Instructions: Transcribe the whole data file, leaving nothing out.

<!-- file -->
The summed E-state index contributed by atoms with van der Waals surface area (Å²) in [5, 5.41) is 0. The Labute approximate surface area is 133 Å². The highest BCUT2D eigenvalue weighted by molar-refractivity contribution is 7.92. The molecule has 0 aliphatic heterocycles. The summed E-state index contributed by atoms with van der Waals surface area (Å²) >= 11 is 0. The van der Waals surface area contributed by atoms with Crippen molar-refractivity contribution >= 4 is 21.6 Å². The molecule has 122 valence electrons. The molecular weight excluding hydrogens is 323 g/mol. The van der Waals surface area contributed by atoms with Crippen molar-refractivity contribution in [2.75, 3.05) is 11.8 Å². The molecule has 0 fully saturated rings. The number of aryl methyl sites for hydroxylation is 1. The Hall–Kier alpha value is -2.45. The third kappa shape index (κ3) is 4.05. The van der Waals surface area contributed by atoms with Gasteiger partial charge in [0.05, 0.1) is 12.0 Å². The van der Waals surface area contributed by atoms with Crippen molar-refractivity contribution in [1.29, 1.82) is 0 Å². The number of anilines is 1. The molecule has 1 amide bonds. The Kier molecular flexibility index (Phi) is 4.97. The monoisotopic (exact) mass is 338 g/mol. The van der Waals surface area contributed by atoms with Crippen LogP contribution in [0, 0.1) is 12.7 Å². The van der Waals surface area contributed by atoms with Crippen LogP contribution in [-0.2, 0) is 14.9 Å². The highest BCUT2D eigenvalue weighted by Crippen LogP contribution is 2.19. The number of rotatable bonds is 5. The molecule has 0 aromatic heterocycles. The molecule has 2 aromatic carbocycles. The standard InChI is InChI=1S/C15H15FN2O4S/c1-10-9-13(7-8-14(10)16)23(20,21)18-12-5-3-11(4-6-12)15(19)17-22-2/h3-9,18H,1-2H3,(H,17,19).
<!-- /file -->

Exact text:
The summed E-state index contributed by atoms with van der Waals surface area (Å²) in [5, 5.41) is 0. The Labute approximate surface area is 133 Å². The highest BCUT2D eigenvalue weighted by molar-refractivity contribution is 7.92. The molecule has 0 aliphatic heterocycles. The summed E-state index contributed by atoms with van der Waals surface area (Å²) >= 11 is 0. The van der Waals surface area contributed by atoms with Crippen molar-refractivity contribution >= 4 is 21.6 Å². The molecule has 122 valence electrons. The molecular weight excluding hydrogens is 323 g/mol. The van der Waals surface area contributed by atoms with Crippen molar-refractivity contribution in [2.75, 3.05) is 11.8 Å². The molecule has 0 fully saturated rings. The number of aryl methyl sites for hydroxylation is 1. The Hall–Kier alpha value is -2.45. The third kappa shape index (κ3) is 4.05. The van der Waals surface area contributed by atoms with Gasteiger partial charge in [0.05, 0.1) is 12.0 Å². The van der Waals surface area contributed by atoms with Crippen molar-refractivity contribution in [1.29, 1.82) is 0 Å². The number of anilines is 1. The molecule has 1 amide bonds. The Kier molecular flexibility index (Phi) is 4.97. The monoisotopic (exact) mass is 338 g/mol. The van der Waals surface area contributed by atoms with Crippen LogP contribution in [0, 0.1) is 12.7 Å². The van der Waals surface area contributed by atoms with Crippen LogP contribution in [-0.2, 0) is 14.9 Å². The highest BCUT2D eigenvalue weighted by Crippen LogP contribution is 2.19. The number of rotatable bonds is 5. The molecule has 0 aromatic heterocycles. The molecule has 2 aromatic carbocycles. The standard InChI is InChI=1S/C15H15FN2O4S/c1-10-9-13(7-8-14(10)16)23(20,21)18-12-5-3-11(4-6-12)15(19)17-22-2/h3-9,18H,1-2H3,(H,17,19).